Decoding "art" Of course, it started with craft.
The craft of making a bowl or a tool or anything that created function. As humans became wealthier, we could seek out the artisan, the craftsperson who would add an element of panache and style to the tools we used. It's not much of a leap from the beautiful functional object to one that has no function other than to be beautiful. Art was born. Brookhaven.patch. The first-ever exhibition of forty mandalas created by patients of Swiss psychoanalyst C.G.
Jung is on display until May 6. “This is an exceptional opportunity to view symbolic and historic art that has been secured in the Institute’s archives for decades.” - Oglethorpe University Museum of Art Director Lloyd Nick. The Age Of Insight. Eric Kandel is a titan of modern neuroscience.
He won the Nobel Prize in 2000 not simply for discovering a new set of scientific facts (although he has discovered plenty of those), but for pioneering a new scientific approach. As he recounts in his memoir In Search of Memory, Kandel demonstrated that reductionist techniques could be applied to the brain, so that even something as mysterious as memory might be studied in sea slugs, as a function of kinase enzymes and synaptic proteins. (The memories in question involved the “habituation” of the slugs to a poke; they basically got bored of being prodded.) Because natural selection is a deeply conservative process – evolution doesn’t mess with success – it turns out that humans rely on almost all of the same neural ingredients as those inveterbrates. Memory has a nearly universal chemistry. Wired.com. Creating a "Fourth Culture" of Knowledge: Jonah Lehrer on Why Science and Art Need Each Other. By Maria Popova From Gertrude Stein to Karl Popper, or how to architect “negative capability” and live with mystery.
One of my favorite books of all time is Jonah Lehrer’s Proust Was a Neuroscientist, which tells the story of how a handful of iconic creators each discovered an essential truth about the mind long before modern science was able to label and pinpoint it — for instance, George Eliot detected neuroplasticity, Gertrude Stein uncovered the deep structure of language, Cézanne fathomed how vision works, and Proust demonstrated the imperfections of memory. We now know enough to know that we will never know everything. This is why we need art: it teaches us how to live with mystery. Only the artist can explore the ineffable without offering us an answer, for sometimes there is no answer. Lehrer’s new book, Imagine: How Creativity Works, comes out later this month.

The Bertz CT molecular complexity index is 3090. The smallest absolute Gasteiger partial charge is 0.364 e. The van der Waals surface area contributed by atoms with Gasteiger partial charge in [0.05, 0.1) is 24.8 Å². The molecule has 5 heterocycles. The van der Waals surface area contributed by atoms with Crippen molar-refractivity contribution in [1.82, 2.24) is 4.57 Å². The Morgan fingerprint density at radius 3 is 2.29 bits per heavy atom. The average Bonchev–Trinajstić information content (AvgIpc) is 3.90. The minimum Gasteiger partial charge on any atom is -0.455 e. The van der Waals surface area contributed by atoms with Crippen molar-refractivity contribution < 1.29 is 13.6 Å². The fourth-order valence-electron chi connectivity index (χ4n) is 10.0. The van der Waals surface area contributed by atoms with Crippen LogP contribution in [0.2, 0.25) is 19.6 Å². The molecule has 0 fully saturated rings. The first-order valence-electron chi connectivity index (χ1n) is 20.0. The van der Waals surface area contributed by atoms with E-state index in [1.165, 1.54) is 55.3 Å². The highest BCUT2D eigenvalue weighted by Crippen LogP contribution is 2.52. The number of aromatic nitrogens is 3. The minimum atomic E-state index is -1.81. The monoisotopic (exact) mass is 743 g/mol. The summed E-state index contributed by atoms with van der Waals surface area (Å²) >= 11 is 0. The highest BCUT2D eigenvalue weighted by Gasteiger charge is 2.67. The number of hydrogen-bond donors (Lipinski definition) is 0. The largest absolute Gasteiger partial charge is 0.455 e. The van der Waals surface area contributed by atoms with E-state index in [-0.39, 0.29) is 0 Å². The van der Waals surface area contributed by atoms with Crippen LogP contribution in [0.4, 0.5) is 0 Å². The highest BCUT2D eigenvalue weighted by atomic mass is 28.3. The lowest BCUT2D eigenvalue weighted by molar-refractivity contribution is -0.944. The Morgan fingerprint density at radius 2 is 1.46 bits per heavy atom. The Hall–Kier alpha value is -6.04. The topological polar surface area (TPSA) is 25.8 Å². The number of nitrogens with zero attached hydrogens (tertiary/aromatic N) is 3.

HT Wired Brain Pickings has a free weekly newsletter and people say it’s cool. Share on Tumblr. A Painting of Cancer Cells Inspired by Carl Sagan. By Maria Popova What supernovas have to do with cancer cells.
When she lost her friend Cathy to cancer, artist Michele Banks (whose stunning biological watercolors you might recall) set out to tell her friend’s story in the language she speaks most fluently and eloquently: painting. William Utermohlen's Self-Portraits Of His Decline From Alzheimer's Disease. For over twelve years, William Utermohlen's mind slowly unraveled.
He was diagnosed with Alzheimer's disease in 1995, and "from that moment on, he began to try to understand it by painting himself," said his wife, Patricia, to The New York Times. Utermohlen's self-portraits reveal his decline from Alzheimer's disease, but they also show an artist rediscovering color. In one piece from 1996, his face is painted vibrant yellow, and his shoulders are outlined in a streak of orange. But by 1999, Ultermohlen's flattened perspectives are taken to extremes, and the face is difficult to discern; by 2000, only black and white shapes remain.
The slideshow below ultimately reveals a heartbreaking investigation into the inner workings of an artist under duress, as he worked to regain his clarity of mind. Utermohlen was born in 1933, and developed an early interest in painting. "My Favorite Artistic Advice" Tales Of Mere Existence. 5 timeless insights on fear and the creative process, how the aurora borealis works and more. When Art Heals. Music and Art – Good for Your Soul and Your Lifespan.
Friedrich Neitzsche once claimed that without music, life would be a mistake.
Researchers in Norway claim that without music, art, or other cultural events, life may also be shorter and less satisfying. A new study, published by the Journal of Epidemiology and Community Health, reports that visiting museums, attending concerts, playing an instrument, and creating art are associated with happier lives. The investigators surveyed more than 51,000 adults to assess their leisure habits and cultural participation and their self-perceived health status and levels of depression and anxiety. Overall, there was a strong correlation between engaging in cultural activities and happiness. The association was not affected by socioeconomic status or educational level. A gender difference was observed in the types of activities that men and women preferred. A previous study reported a similar association, extending the findings not just to happiness, but to overall lifespan. References.
Home. Stinson Beach Bubbles (canon 550D) Why did Osama bin Laden build such a drab HQ? If the death of Osama bin Laden tells us anything it's that life isn't like a Bond movie.
Rather than running al-Qaida from some spectacular Ken Adam-designed lair under the ocean or inside a volcano, Bin Laden ended his days in an exceptionally ugly and ignoble townhouse – a bland, square, flat-roofed three-storey block with few windows or other features. Shy Muse Business Cards: Minimalistic: Zazzle.com Store.